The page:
From The Vaults

01 November 2021
#FromTheVaults - Twickenham Stadium Site Plan

As full crowds are about to return for the Autumn Nations Series, this month's featured object from our collection is an architect's drawing showing the proposed site of the first North stand, opened at Twickenham in 1925. The new stand vastly increased the stadium's capacity - prior to this, there were only stands on the East and West sides of the pitch.

The existing stands and terraces had been large enough to accommodate the 18,000 spectators who had arrived for Twickenham's first international match in 1910, but following the restart of rugby after the close of the First World War, it was decided that capacity should be increased. The Rugby Football Union appointed the Scottish architect Archibald Leitch (1865-1939) to construct a two-tier grandstand for the north end of Twickenham Stadium.

Initially an engineer and factory architect, Leitch later moved into stadium design and was commissioned to build a stand at Ibrox Park in 1899. After witnessing the subsequent collapse of the stand in 1902, he was hired for the rebuild and patented new methods of construction to improve safety. He went on to play a role in the design of over 20 sports stands in Britain and Ireland, including football grounds such as Anfield, Hampden Park, Old Trafford, Stamford Bridge and White Hart Lane, and rugby grounds such as Cardiff Arms Park and Twickenham.

The drawing in the first image above shows a site plan of Twickenham Stadium. Measuring 52 x 44cm, the purpose of the drawing was to illustrate Leitch's proposed amendments to the rugby ground. The new North stand is clearly marked out in red. On the right-hand side there is an annotation, a mathematical sum written in pencil. The new stand was characteristic of Leitch's industrial style, with its two tiers, criss-cross steel balconies and pitched roof. It had seats for 3,515 people and space on the terrace for over 7,000 standing spectators.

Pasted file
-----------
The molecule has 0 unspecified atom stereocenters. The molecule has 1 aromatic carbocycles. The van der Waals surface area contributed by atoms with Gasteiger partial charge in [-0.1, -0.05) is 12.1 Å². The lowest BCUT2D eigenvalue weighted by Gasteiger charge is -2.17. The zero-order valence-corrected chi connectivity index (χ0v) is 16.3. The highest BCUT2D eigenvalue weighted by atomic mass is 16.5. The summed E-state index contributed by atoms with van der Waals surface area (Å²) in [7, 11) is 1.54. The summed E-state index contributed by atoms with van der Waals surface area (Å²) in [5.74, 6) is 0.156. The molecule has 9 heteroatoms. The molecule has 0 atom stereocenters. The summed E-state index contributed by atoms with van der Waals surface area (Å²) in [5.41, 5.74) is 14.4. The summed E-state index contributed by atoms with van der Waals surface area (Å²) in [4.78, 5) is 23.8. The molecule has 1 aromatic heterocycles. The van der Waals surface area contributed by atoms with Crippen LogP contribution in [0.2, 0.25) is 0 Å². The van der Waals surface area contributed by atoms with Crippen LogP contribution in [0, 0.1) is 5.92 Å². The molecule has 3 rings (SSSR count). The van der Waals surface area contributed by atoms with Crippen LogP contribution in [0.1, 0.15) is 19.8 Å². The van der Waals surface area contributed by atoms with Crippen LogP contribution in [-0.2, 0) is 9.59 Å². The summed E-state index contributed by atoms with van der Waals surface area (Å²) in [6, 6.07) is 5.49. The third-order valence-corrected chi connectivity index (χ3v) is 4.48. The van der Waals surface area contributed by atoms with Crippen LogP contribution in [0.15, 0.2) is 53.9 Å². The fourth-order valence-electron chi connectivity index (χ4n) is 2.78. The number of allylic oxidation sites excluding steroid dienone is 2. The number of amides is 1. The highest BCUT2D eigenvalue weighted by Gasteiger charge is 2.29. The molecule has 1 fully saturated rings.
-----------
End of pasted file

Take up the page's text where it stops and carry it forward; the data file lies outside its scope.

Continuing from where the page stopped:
The new stand was unveiled for New Zealand's first visit to Twickenham on 3rd January 1925 - a victory for the visitors, 11-17. The match came at the end of a four month long, 28 game tour of Britain and Ireland, during which New Zealand won every match they played. The 60,000 spectators present on that day smashed the existing record for the largest number of people assembled to watch a game of rugby. They witnessed a particularly fierce and hard-fought match, which featured the first sending off in international rugby when one of New Zealand's forwards was punished for stamping on an England player after both packs had received several warnings from the referee. Rugby at Twickenham continued to draw the crowds, however, and shortly after this, the East and West stands were extended, opening in 1927 and 1932 respectively. Leitch's stand was demolished in 1990 and Twickenham's current North stand was opened the following year.